In particular, I found myself battling fatigue very soon into my first week. Commuting each day from south of the river with several train delays and changes to make on the underground, I found it harder and harder to get up on time and could sense my mood shifting. Whether that’s because I’ve become a lazy MA student this year, I don’t know… but working each day after another year of studying took its toll. By my third week, I was starting to feel incredibly low. Be prepared for this, and make sure you have people you can talk to if this happens – I was very lucky to have friends like Joe and Cora who were there to meet me for a drink after work or text me until I felt a bit more positive about myself and what I was doing.
I couldn’t completely work out why I felt the way I did, especially as by this point I was working on things I was genuinely interested in. All I can really put it down to is suddenly being exposed to the world of work after essentially theorising all the skills needed for a proper job in journalism. Also, in my case I was working on one of my favourite magazines, and I think I was just a bit overwhelmed by the whole experience. I know, I know, ‘woe is me’, #firstworldproblems, blah blah blah. But ‘brain fog’ can hit anyone, at any time, and it hit me incredibly hard.
In this instance, put yourself first. I overdid it, trying to cram as many reunions with friends as I could into a month when the truth was I didn’t have much money or downtime left for myself to fully recuperate each day. Eventually I had to give myself a couple of nights off, binging a series on iPlayer while eating pasta in bed in order to feel human again. Work experience is fun, don’t get me wrong, but for most of us it’s the first step into the big wide world, and I didn’t prepare myself enough for that.
#7. Journalists love sweet treats, and they’re always a winner at the end of a placement
This one is short and simple. At the end of both placements, I made sure to thank the office for giving me the opportunity to work with them. While both times I felt a little bit bashful handing over a thank you card with a box of fancy biscuits or chocolate, the reaction goes a lot further than you’d expect – especially if you gift them to the office an hour before they’re all due to leave on a busy Friday afternoon and notice everyone suddenly flocking to your desk at the tiniest whiff of sugar.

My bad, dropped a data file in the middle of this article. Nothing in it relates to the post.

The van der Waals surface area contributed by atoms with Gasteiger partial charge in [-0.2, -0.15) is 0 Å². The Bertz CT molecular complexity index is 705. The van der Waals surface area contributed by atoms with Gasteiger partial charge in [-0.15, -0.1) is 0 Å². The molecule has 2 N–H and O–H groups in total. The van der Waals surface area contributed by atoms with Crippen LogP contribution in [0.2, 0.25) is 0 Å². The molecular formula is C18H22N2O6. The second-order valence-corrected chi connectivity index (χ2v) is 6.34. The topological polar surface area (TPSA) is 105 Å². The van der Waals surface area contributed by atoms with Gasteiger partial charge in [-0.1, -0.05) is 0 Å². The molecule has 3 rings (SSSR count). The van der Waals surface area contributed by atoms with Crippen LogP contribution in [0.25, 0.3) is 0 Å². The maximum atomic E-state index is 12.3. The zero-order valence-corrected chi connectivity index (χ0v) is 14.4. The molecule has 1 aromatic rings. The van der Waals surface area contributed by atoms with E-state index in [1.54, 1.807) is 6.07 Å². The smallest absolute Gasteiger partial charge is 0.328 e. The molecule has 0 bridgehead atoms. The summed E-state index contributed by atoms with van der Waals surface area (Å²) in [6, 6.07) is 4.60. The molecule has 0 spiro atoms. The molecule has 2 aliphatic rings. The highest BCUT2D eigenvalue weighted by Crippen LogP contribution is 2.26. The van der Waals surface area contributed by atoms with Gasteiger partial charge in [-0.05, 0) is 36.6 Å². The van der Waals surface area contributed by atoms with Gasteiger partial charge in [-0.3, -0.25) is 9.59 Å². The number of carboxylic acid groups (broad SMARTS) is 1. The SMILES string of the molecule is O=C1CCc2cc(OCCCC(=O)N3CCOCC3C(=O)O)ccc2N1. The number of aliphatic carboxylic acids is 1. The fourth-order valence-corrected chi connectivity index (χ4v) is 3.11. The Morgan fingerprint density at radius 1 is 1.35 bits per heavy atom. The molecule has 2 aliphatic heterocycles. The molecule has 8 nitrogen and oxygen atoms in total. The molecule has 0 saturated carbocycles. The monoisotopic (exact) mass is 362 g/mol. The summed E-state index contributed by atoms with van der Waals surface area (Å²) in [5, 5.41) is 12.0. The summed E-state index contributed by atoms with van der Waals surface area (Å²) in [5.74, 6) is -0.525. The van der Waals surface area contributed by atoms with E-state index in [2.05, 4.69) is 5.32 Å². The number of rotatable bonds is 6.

When I was back in Wales, I was emailing an editor about a piece I’d written for them the week before, and in an email she not only thanked me for my hard work but also mentioned she was eating some of the chocolate I’d bought for the office while typing out her reply! It might sound a cheap trick, but do anything you can to get yourself remembered by these people (just not anything bad or dramatic, for the love of god).
I hope this is helpful for anyone about to embark on work experience in the journalism industry. However, keep in mind that my advice isn’t one-size-fits-all. While I went to some quite high-profile places, things may differ depending on the size of the publication you go to.
Essentially, what I hope you’ve learned from this post is that no placement is the same. It’s all complete luck of the draw. I know friends who went to magazines they loved reading but didn’t enjoy working there, and others who had never even really heard of the brand but had a far better time than expected.
Until you get there, you never really know what to expect, but whether a good or bad experience, being a ‘workie’ helps you realise exactly what kind of journalist you want to be.